A 10-year lease deal should soon be in place for Belleair’s Belleview Biltmore Golf Club.
BELLEAIR – Town commissioners agreed Jan. 2 to enter into a long-term lease with Golf Green Partners to operate the Belleview Biltmore Golf Club on Indian Rocks Road in Belleair.
Back in early December the town opened six proposals for the operation of the club. Four were to lease the property and two were to purchase it. After review the staff recommended to the commission that the lease deal with Golf Green Partners was the best way to go. After much discussion the commissioners agreed and voted unanimously to proceed on a 10-year lease.
When the town bought the golf club in February, it was thought that the club likely would either be sold or leased. The idea that the town operate the club either by itself or through a hired management team was never really considered.
The reason for buying the club in the first place was two-fold: to remove the development rights from the property so it would remain a green space and to settle accounts with the owners, the Ades brothers of Miami who owed the town $250,000 because of the deteriorating state of the Belleview Biltmore Hotel. The Ades brothers wanted the lien removed from the property so it could be sold.
Town Manager Micah Maxwell and Town Attorney David Ottinger have until the middle of the month to work out the specifics of the lease with Golf Green Partners. That company has been operating the course since the town bought it 11 months ago.
The outline of the agreement was revealed at the meeting and shows the town getting $160,000 annually for the lease, then getting 6.5 percent of all revenue generated over $1.6 million. Maxwell told the commission that revenue of at least $2.3 million is expected annually.
As well Golf Green Partners agrees to spend $500,000 on capital improvements at the facility in the 10 years.
There is also a penalty clause that indicates the town must pay the company $480,000 if it opts out of the deal in the first three years. The penalty gets less as time goes on.
Matt McIntee, the president of Golf Green Partners, said the penalty clause is necessary because the town has indicated it might opt out of the deal to perhaps sell the course in the future.
The deal with Golf Green Partners was one of two lease proposals that were seriously considered. The other was from a group called Club Pro Golf Group. Their proposal actually promised a little more revenue for the town but Maxwell wrote in his summary that the confidence level in that group was not high.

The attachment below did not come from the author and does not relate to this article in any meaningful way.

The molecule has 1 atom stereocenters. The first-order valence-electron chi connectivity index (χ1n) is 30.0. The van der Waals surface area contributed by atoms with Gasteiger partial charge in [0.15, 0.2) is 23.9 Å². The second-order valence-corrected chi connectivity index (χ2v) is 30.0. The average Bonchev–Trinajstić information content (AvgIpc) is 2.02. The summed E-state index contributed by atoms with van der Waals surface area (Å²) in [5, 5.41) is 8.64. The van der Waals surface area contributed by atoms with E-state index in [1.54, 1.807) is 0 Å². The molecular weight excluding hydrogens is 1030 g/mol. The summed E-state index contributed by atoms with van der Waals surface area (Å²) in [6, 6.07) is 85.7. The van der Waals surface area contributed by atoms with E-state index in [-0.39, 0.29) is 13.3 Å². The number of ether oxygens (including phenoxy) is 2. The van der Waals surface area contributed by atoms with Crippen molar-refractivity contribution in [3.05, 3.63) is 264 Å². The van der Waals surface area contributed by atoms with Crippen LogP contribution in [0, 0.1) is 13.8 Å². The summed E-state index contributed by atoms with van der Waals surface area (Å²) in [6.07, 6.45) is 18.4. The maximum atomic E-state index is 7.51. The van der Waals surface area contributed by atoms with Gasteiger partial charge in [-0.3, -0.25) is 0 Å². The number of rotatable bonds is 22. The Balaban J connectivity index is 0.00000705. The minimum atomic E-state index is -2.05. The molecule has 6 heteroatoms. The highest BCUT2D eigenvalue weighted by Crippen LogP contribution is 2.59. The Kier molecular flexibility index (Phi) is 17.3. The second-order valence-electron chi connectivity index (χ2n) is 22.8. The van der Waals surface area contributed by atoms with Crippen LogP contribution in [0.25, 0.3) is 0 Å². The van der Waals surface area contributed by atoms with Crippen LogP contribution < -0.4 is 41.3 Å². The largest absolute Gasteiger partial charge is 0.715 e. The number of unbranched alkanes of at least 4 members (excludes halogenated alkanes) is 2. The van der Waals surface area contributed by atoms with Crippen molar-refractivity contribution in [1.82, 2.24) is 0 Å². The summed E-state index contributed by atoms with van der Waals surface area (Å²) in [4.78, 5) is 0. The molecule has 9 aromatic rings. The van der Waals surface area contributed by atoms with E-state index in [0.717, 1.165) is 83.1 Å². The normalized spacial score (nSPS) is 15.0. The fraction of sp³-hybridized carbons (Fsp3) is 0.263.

“Staff felt that the evident lack of experience specifically in running a golf course by the group does not provide the same level of confidence that they will succeed to the level GGP will, mostly because they are unknown,” he wrote.
The document noted that the Club Pro Golf group intended to bring back the former general manager to run the operation but indicated that wasn’t enough.
“They have identified intent to bring on former GM Chuck Eade as an employee, his status would have been more impactful as a principal in the ownership group,” Maxwell wrote. “The decision should be made on the structure and the principals and not particular employees, because employees can change at a fairly rapid pace.”
Of the two proposals to buy the course one was from Golf Green Partners, which offered $3.4 million, the other from a group led by Richard Heisenbottle, which offered $3.5 million, the exact price the town paid for the property.
Both offers were rejected in part because both required the town to take back the mortgage.
Heisenbottle, who has been trying to buy the hotel, has said ownership of the golf course is vital to the successful operation of the hotel. That door is still open because of the opt-out clause in the lease agreement.
Not everybody was happy with what they were hearing. The town’s Finance Committee, which reviewed the deals earlier in the day, voted 4-3 against the lease agreement with Golf Green Partners. Those who voted against it, including member Tom Kurey, said they did so because of a lack of information.
“Our vote was not a vote against Golf Green Partners,” he said. “Seeing more about the lease is doing our due diligence. What are our risks for continuing to own the course? Revenue could go down. We need more time, a couple of more weeks.”
Finance Committee Chair Tom Olson addressed the board’s rejecting both offers to buy the property.
“We rejected those offers because they required the town to hold the paper,” he said. “If they can’t make good on payments, then we’re back where we started. They are people with no money; they don’t have the money. We’re saying show us the money.”
Commissioner Kevin Piccarreto indicated he was uneasy with the deal because of there was so little time to study it.
“The timing of the meeting was tight; the holidays were in the way granted, but we need feedback,” he said. “Yet, we have to make a decision. As it is now, the management company doesn’t know where it is going; they can’t generate more membership or do anything else.”
Commission Tom Shelly, who is a real estate agent, told the commission that he agreed with the lease deal because now is not the time to sell a golf course. Commissioner Michael Wilkinson agreed with him.
Commissioner Stephen Fowler indicated he would have liked more time to study the lease deal and wondered why the town couldn’t keep the status quo and just extend the current deal with Golf Green Partners. In the end he, along with Piccarreto and the others voted to go ahead with the 10-year deal.
Maxwell and Ottinger will be back at another special commission meeting on Jan. 15 at 5 p.m. with the specifics of the lease for final approval by the commission.